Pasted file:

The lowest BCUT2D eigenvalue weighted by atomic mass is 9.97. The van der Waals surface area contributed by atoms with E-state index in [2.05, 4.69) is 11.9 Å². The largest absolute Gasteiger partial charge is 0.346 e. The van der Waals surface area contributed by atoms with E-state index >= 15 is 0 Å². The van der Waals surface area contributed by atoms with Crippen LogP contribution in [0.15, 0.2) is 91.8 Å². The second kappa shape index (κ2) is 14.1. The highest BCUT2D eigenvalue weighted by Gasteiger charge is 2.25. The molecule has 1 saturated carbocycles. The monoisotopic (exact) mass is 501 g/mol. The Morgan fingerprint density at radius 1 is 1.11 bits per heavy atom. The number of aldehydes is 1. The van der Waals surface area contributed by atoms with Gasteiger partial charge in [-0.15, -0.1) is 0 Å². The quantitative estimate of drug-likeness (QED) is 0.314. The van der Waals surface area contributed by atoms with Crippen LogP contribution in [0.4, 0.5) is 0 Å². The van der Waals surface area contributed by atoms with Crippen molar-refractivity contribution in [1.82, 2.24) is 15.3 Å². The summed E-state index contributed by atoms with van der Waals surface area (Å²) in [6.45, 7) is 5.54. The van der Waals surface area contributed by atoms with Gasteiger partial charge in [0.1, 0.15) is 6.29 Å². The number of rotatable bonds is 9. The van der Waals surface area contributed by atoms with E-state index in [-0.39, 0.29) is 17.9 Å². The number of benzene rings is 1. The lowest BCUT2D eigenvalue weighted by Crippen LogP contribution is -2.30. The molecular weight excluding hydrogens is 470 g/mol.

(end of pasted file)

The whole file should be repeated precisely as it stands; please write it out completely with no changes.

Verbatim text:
The lowest BCUT2D eigenvalue weighted by atomic mass is 9.97. The van der Waals surface area contributed by atoms with E-state index in [2.05, 4.69) is 11.9 Å². The largest absolute Gasteiger partial charge is 0.346 e. The van der Waals surface area contributed by atoms with E-state index >= 15 is 0 Å². The van der Waals surface area contributed by atoms with Crippen LogP contribution in [0.15, 0.2) is 91.8 Å². The second kappa shape index (κ2) is 14.1. The highest BCUT2D eigenvalue weighted by Gasteiger charge is 2.25. The molecule has 1 saturated carbocycles. The monoisotopic (exact) mass is 501 g/mol. The Morgan fingerprint density at radius 1 is 1.11 bits per heavy atom. The number of aldehydes is 1. The van der Waals surface area contributed by atoms with Gasteiger partial charge in [-0.15, -0.1) is 0 Å². The quantitative estimate of drug-likeness (QED) is 0.314. The van der Waals surface area contributed by atoms with Crippen LogP contribution in [0.4, 0.5) is 0 Å². The van der Waals surface area contributed by atoms with Crippen molar-refractivity contribution in [1.82, 2.24) is 15.3 Å². The summed E-state index contributed by atoms with van der Waals surface area (Å²) in [6.45, 7) is 5.54. The van der Waals surface area contributed by atoms with Gasteiger partial charge in [0.1, 0.15) is 6.29 Å². The number of rotatable bonds is 9. The van der Waals surface area contributed by atoms with E-state index in [-0.39, 0.29) is 17.9 Å². The number of benzene rings is 1. The lowest BCUT2D eigenvalue weighted by Crippen LogP contribution is -2.30. The molecular weight excluding hydrogens is 470 g/mol.